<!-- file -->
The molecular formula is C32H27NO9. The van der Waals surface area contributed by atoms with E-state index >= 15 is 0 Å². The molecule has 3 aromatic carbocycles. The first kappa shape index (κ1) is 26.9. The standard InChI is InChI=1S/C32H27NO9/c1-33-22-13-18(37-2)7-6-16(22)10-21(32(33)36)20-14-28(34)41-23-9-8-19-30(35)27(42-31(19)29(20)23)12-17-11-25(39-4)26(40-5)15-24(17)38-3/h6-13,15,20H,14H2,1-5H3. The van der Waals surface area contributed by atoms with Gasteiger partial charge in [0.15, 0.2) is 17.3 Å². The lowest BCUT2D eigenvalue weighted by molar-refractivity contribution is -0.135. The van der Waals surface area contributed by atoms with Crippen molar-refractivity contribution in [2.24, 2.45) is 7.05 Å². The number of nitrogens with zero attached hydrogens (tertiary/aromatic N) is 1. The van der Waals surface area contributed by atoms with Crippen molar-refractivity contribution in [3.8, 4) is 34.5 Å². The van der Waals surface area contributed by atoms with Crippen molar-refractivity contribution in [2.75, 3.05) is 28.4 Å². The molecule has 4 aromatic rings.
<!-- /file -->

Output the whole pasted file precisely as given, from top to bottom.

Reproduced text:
The molecular formula is C32H27NO9. The van der Waals surface area contributed by atoms with E-state index >= 15 is 0 Å². The molecule has 3 aromatic carbocycles. The first kappa shape index (κ1) is 26.9. The standard InChI is InChI=1S/C32H27NO9/c1-33-22-13-18(37-2)7-6-16(22)10-21(32(33)36)20-14-28(34)41-23-9-8-19-30(35)27(42-31(19)29(20)23)12-17-11-25(39-4)26(40-5)15-24(17)38-3/h6-13,15,20H,14H2,1-5H3. The van der Waals surface area contributed by atoms with Gasteiger partial charge in [0.15, 0.2) is 17.3 Å². The lowest BCUT2D eigenvalue weighted by molar-refractivity contribution is -0.135. The van der Waals surface area contributed by atoms with Crippen molar-refractivity contribution in [2.24, 2.45) is 7.05 Å². The number of nitrogens with zero attached hydrogens (tertiary/aromatic N) is 1. The van der Waals surface area contributed by atoms with Crippen molar-refractivity contribution in [3.8, 4) is 34.5 Å². The van der Waals surface area contributed by atoms with Crippen molar-refractivity contribution in [2.75, 3.05) is 28.4 Å². The molecule has 4 aromatic rings.